Alexanderv.State

Supreme Court of WyomingJan 13, 1992
823 P.2d 1198 (Wyo. 1992)

No. 91-47.

January 13, 1992.

Appeal from District Court, Natrona County, Harry E. Leimback, J.

Wyoming Public Defender Program; Leonard D. Munker, State Public Defender, Gerald M. Gallivan, Director, Wyoming Defender Aid Program, David J. Young, Student Intern, for appellant.

Joseph B. Meyer, Atty. Gen., Sylvia Lee Hackl, Deputy Atty. Gen., Jennifer L. Gimbel, Senior Asst. Atty. Gen., D. Michael Pauling, Asst. Atty. Gen., Theodore E. Lauer, Director, Prosecution Assistance Program, Roger E. Cockerille, Student Intern, for appellee.

Before URBIGKIT, C.J., and THOMAS, CARDINE, MACY and GOLDEN, JJ.


The only question presented in this case is whether a defendant in a criminal case is entitled to obtain by subpoena all the records of any prior probation supervision of the defendant as well as all notes taken by the probation agent who prepared the presentence report. The trial court denied the demand of Buddy Alexander (Alexander), which was presented to it in the form of a subpoena duces tecum. We agree with this ruling by the trial court, and we affirm Alexander's judgment and sentence.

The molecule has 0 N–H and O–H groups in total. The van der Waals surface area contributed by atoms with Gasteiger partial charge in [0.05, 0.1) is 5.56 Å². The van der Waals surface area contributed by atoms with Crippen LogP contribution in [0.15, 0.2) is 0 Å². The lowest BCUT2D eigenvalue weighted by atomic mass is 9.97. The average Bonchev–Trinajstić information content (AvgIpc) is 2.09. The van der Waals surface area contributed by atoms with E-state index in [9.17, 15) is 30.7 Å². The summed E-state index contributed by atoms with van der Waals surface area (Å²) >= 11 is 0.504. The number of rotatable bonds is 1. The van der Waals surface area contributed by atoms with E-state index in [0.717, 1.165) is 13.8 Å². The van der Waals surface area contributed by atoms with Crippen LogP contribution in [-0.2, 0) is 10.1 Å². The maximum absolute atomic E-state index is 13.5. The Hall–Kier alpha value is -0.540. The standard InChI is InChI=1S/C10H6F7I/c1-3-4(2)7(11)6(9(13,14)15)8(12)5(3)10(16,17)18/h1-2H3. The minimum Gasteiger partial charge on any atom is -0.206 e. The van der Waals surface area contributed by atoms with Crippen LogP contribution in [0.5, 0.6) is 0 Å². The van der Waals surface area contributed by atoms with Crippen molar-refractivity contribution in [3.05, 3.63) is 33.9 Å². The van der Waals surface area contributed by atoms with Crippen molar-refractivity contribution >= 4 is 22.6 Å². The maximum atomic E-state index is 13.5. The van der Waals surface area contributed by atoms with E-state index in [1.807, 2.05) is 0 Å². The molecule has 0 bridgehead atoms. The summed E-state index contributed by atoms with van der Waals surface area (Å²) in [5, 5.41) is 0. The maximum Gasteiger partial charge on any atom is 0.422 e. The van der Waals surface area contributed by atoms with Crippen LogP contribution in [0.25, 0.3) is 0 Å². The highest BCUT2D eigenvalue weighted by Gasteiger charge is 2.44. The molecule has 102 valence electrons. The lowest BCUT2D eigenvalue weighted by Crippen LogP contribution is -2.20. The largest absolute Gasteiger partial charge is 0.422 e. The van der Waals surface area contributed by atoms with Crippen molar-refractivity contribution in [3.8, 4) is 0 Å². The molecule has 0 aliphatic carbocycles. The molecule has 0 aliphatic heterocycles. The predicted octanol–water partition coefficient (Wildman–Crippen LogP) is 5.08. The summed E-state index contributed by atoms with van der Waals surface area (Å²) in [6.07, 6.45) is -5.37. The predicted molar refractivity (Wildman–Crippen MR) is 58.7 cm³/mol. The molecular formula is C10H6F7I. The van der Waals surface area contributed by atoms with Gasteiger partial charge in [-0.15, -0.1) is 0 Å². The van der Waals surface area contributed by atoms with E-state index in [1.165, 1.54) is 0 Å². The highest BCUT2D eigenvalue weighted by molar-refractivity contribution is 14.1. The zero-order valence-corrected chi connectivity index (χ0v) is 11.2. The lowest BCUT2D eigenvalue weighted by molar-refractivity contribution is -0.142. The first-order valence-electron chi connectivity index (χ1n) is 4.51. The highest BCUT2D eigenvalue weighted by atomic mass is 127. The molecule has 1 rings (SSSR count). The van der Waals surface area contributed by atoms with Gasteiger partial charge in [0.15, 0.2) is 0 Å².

Alexander submits this single issue in his brief:

"Whether appellant and appellant's counsel are entitled to review any of the underlying factual information that was used in drafting the presentence investigation report by appellant's probation officer?"

The State of Wyoming, in answering, presents these two issues in its Brief of Appellee:

"I. At sentencing, is a defendant entitled to examine all existing records of the Department of Probation and Parole which pertain to him and all notes made to assist in preparation of the presentence investigation report?

"II. Did refusal by the trial court to permit appellant at sentencing to examine all probation and parole records which pertained to him or were used in preparation of his presentence report constitute such an abuse of discretion, or manifest such prejudice and unfairness to appellant, as to invalidate the sentence imposed by the court?"